A majority of Hollister council members were out of touch with the community’s priorities when they approved a completely irrational set of new traffic impact fees that stand to send an anti-business message to prospective developers.
The Hollister council last week voted 3-2 in favor of ratifying a new structure for traffic impact fees – the levies charged to builders and meant to offset costs for associated infrastructure needs.
Those impact fee changes include the following:
– For single-family residential, the maximum fee per unit would decrease from $26,382 to $5,233.
– For multi-family residential, the maximum fee per unit would decrease from $13,191 to $3,233.
– For commercial, the fee would go from $0 to $3,395 per 1,000 square feet.
– For office space, it would go from $0 to $8,245 per 1,000 square feet.
– For industrial, it would go from $0 to $1,087 per 1,000 square feet.
In a bizarre twist of events, council members openly acknowledged the new fee structure – compiled using population projections from the Association of Monterey Bay Area Governments – made no sense. So what did they do? Three of the elected leaders – council members Doug Emerson, Victor Gomez and Pauline Valdivia – approved of it regardless while underscoring that officials can modify the figures before a related 60-day window expires.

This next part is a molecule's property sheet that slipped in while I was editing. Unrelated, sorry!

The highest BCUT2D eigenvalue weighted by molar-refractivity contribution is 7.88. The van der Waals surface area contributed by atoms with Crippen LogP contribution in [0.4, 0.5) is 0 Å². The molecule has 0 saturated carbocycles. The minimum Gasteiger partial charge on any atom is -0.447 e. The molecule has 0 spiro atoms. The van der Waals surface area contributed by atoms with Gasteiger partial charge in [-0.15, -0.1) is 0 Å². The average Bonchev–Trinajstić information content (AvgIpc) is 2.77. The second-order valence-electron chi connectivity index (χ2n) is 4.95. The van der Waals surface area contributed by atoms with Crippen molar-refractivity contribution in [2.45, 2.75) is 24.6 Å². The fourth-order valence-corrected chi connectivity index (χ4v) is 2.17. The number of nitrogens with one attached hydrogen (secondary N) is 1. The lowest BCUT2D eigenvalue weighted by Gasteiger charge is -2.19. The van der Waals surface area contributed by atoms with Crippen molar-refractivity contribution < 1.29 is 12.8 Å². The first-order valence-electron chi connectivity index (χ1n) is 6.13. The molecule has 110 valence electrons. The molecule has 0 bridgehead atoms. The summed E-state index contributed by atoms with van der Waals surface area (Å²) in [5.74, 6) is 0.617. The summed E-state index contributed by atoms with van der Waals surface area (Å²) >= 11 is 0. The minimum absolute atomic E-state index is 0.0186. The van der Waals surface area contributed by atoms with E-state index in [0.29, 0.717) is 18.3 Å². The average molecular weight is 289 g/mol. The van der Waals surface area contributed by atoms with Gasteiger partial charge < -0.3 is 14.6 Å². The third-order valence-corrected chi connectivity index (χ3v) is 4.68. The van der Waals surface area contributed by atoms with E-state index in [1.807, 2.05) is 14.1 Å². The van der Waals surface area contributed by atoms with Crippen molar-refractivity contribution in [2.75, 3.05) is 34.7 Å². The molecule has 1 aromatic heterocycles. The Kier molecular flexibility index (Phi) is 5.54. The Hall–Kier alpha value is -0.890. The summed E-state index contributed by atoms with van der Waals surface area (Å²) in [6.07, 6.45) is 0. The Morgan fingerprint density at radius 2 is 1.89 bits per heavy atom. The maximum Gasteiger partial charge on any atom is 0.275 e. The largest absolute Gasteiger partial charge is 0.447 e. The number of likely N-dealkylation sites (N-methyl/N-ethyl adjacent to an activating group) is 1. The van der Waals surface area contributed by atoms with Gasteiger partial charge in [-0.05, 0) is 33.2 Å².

Instead of brainstorming for creative solutions such as cutting the proposed fees across the board by a certain percentage or placing a moratorium on certain categories of impact fees – including commercial or industrial – they continually used the same, shallow excuse throughout the meeting: That the AMBAG-concocted numbers were “legally defensible” if challenged in the courts.
What those council members failed to understand is that just because something is legally defensible doesn’t mean it is politically defensible.
Their decision was an act of monumentally poor government planning. They knew the data provided by AMBAG was dead wrong and out of touch, yet they submitted to the metropolitan planning organization’s self-imagined iron fist and once again took the easiest route possible by stamping approval to something they admittedly question and outwardly oppose.
In the meantime, Gomez was among the council members who voted for the impact fees. Curiously enough, during the same discussion, he railed against roadblocks to new development in Hollister and pronounced that if he were a developer, he never would build anything here.
Gomez not only took the passive, non-leadership approach to a problem as his two colleagues did, but he also publicly dogged the city and its economic development efforts while doing so.
With the exception of the dissenters, members Robert Scattini and Ray Friend, the council majority showed a disturbing willingness to accept several steps in the wrong direction at a time when Hollister can ill afford it.

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A staff member wrote, edited or posted this article, which may include information provided by one or more third parties.


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